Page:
Danika Brown knows what she wants: professional success, academic renown, and an occasional roll in the hay to relieve all that career-driven tension. But romance? Been there, done that, burned the T-shirt. Romantic partners, whatever their gender, are a distraction at best and a drain at worst. So Dani asks the universe for the perfect friend-with-benefits—someone who knows the score and knows their way around the bedroom.
When brooding security guard Zafir Ansari rescues Dani from a workplace fire drill gone wrong, it’s an obvious sign: PhD student Dani and ex-rugby player Zaf are destined to sleep together. But before she can explain that fact, a video of the heroic rescue goes viral. Now half the internet is shipping #DrRugbae—and Zaf is begging Dani to play along. Turns out, his sports charity for kids could really use the publicity. Lying to help children? Who on earth would refuse?
Dani’s plan is simple: fake a relationship in public, seduce Zaf behind the scenes. The trouble is, grumpy Zaf’s secretly a hopeless romantic—and he’s determined to corrupt Dani’s stone-cold realism. Before long, he’s tackling her fears into the dirt. But the former sports star has issues of his own, and the walls around his heart are as thick as his… um, thighs.
Suddenly, the easy lay Dani dreamed of is more complex than her thesis. Has her wish backfired? Is her focus being tested? Or is the universe just waiting for her to take a hint?
“If something keeps you human when pressure makes you feel like a volcano, hold onto that thing. by whatever means necessary.”Take a Hint, Dani Brown, Talia Hibbert
Words can’t explain how much I love this book! I loved this one so much more than Get a Life, Chloe Brown (though I still enjoyed it), but this journey with Dani and Zaf’s story just spoke to me in a whole different level. I also listened to the audiobook of this, and it was an even more enjoyable experience.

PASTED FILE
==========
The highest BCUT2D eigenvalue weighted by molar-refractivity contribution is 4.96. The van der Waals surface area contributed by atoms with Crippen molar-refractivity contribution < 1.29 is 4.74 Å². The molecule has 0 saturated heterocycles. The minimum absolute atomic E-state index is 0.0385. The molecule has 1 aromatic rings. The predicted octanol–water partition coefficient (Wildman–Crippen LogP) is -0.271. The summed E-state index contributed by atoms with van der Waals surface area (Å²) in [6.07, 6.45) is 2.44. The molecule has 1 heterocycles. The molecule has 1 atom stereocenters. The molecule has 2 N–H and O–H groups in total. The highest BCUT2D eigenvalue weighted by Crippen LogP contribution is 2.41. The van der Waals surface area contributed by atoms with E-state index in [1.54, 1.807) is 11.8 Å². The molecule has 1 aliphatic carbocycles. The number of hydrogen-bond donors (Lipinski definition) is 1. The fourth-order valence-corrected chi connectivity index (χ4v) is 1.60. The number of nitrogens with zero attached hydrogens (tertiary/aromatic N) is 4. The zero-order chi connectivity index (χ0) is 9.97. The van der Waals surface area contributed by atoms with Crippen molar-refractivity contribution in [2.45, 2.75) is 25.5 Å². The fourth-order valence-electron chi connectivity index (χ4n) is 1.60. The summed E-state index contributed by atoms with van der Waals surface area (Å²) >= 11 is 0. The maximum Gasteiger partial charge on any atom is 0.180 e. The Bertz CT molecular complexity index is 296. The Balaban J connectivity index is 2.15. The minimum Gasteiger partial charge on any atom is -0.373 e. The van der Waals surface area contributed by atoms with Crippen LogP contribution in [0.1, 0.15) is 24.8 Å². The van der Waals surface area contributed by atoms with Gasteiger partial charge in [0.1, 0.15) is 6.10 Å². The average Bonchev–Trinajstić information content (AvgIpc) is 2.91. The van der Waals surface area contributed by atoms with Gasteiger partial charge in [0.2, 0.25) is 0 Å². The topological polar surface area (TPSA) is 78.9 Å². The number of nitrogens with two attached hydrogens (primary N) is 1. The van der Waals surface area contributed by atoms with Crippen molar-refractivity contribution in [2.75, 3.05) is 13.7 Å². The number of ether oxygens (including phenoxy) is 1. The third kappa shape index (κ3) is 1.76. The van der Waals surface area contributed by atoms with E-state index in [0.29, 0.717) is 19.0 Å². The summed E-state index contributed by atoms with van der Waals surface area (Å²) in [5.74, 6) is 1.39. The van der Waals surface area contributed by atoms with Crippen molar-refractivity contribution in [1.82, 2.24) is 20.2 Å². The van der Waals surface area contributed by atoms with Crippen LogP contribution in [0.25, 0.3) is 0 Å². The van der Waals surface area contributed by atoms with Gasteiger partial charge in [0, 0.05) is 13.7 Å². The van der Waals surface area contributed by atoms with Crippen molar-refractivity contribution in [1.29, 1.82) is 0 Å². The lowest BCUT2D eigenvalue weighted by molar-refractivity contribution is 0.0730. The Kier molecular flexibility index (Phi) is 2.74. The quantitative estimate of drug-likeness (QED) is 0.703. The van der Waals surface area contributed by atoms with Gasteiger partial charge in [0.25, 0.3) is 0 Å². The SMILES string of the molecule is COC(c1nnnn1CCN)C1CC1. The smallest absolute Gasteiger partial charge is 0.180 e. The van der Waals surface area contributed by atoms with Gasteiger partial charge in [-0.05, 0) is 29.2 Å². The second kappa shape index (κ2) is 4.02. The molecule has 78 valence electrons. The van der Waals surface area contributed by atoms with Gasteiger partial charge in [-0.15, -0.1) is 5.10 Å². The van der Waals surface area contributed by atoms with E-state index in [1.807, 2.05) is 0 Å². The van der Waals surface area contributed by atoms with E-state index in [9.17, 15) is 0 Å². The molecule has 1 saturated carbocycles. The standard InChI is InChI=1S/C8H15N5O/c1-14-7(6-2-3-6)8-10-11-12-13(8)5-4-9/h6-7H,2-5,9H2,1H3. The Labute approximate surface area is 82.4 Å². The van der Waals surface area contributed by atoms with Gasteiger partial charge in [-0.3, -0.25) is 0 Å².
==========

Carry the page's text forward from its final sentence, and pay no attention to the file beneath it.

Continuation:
The number one thing I absolutely loved about this book was how I saw myself in Dani Brown. Her “eyes on the prize”, tenacious, goal-oriented persona with little care or difficulty in speaking her problems and emotions just matched my own so perfectly. Hence I was able to immediately slip my shoes into her character, because she just parallels me to a great extent. The struggle of her wanting to be the best in her field but also having problems maintaining non-work relationships was something I couldhighly relate to, and it was a relief to see that there is something else outside this tall protective box she had made for herself. Gah, I just love Dani Brown so much.
On the other hand, I love how Zafir is the total opposite of Dani. I have really come to enjoy rugged, surly male characters who aren’t afraid to show their feelings and vulnerability, and who is making a very conscious effort in abolishing toxic masculinity. I knew I liked Zaf as soon as I read he was listening to a romance audiobook at chapter one. The expounded discussion on Zaf’s depression and anxiety was really well-written, thus providing readers a glimpse on how anxiety works for each person, and how they are able to manage it. Mental health is a really big thing for Zaf, and I loved him even more because of it.
The entire book itself checks a lot of boxes in my preferred romance stories: a fake relationship stunt with a friends with benefits plot, highly amusing and snarky main characters with personal baggage that they needed to sort out together, a lot of cute, funny, and sexy moments, and great family and friendship dynamics. It’s just so well done and executed that I practically devoured the entire thing and spent a lot of late nights just to squeeze in another chapter. It deserves a millions of chef’s kisses – and a whole lot more.
If you haven’t read this book yet, then what are you waiting for?!
About The Author
Talia Hibbert is a USA Today bestselliing author who lives in a bedroom full of books. Supposedly, there is a world beyond that room, but she has yet to drum up enough interest to investigate.
She writes sexy, diverse romance because she believes that people of marginalised identities need honest and positive representation. Her interests include beauty, junk food, and unnecessary sarcasm. She also rambles intermittently about the romance genre online.
Talia self-publishes via Nixon House and is represented by Courtney Miller-Callihan at Handspun Literary.